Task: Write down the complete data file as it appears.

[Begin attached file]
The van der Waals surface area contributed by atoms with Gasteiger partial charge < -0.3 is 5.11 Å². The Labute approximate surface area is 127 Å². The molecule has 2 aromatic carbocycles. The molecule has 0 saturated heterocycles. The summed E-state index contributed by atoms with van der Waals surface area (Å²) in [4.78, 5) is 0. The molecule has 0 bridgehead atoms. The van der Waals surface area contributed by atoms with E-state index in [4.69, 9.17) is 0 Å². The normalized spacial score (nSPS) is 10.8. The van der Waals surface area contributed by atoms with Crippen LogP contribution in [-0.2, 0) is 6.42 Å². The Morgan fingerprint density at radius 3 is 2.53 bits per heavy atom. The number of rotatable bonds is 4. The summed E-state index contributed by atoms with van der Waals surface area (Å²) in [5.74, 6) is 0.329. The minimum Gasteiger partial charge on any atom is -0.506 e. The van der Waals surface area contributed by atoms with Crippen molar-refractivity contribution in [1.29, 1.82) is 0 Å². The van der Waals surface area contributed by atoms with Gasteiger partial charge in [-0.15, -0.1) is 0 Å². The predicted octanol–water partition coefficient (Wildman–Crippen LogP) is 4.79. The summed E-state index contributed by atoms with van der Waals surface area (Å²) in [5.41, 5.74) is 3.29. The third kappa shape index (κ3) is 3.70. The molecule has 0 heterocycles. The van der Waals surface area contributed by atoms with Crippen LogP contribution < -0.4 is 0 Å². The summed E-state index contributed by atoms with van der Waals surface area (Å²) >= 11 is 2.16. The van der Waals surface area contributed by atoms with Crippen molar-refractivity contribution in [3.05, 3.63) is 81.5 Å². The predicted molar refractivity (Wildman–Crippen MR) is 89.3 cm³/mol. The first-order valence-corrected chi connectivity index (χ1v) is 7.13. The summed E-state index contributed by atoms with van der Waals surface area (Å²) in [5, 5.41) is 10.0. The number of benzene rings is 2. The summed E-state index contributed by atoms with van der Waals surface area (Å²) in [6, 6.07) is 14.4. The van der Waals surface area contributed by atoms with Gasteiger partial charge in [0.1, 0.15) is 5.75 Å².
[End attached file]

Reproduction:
The van der Waals surface area contributed by atoms with Gasteiger partial charge < -0.3 is 5.11 Å². The Labute approximate surface area is 127 Å². The molecule has 2 aromatic carbocycles. The molecule has 0 saturated heterocycles. The summed E-state index contributed by atoms with van der Waals surface area (Å²) in [4.78, 5) is 0. The molecule has 0 bridgehead atoms. The van der Waals surface area contributed by atoms with E-state index in [4.69, 9.17) is 0 Å². The normalized spacial score (nSPS) is 10.8. The van der Waals surface area contributed by atoms with Crippen LogP contribution in [-0.2, 0) is 6.42 Å². The Morgan fingerprint density at radius 3 is 2.53 bits per heavy atom. The number of rotatable bonds is 4. The summed E-state index contributed by atoms with van der Waals surface area (Å²) in [5.74, 6) is 0.329. The minimum Gasteiger partial charge on any atom is -0.506 e. The van der Waals surface area contributed by atoms with Crippen molar-refractivity contribution in [1.29, 1.82) is 0 Å². The van der Waals surface area contributed by atoms with Gasteiger partial charge in [-0.15, -0.1) is 0 Å². The predicted octanol–water partition coefficient (Wildman–Crippen LogP) is 4.79. The summed E-state index contributed by atoms with van der Waals surface area (Å²) in [5.41, 5.74) is 3.29. The third kappa shape index (κ3) is 3.70. The molecule has 0 heterocycles. The van der Waals surface area contributed by atoms with Crippen LogP contribution < -0.4 is 0 Å². The summed E-state index contributed by atoms with van der Waals surface area (Å²) >= 11 is 2.16. The van der Waals surface area contributed by atoms with Crippen molar-refractivity contribution in [3.05, 3.63) is 81.5 Å². The predicted molar refractivity (Wildman–Crippen MR) is 89.3 cm³/mol. The first-order valence-corrected chi connectivity index (χ1v) is 7.13. The summed E-state index contributed by atoms with van der Waals surface area (Å²) in [5, 5.41) is 10.0. The number of benzene rings is 2. The summed E-state index contributed by atoms with van der Waals surface area (Å²) in [6, 6.07) is 14.4. The van der Waals surface area contributed by atoms with Gasteiger partial charge in [0.1, 0.15) is 5.75 Å².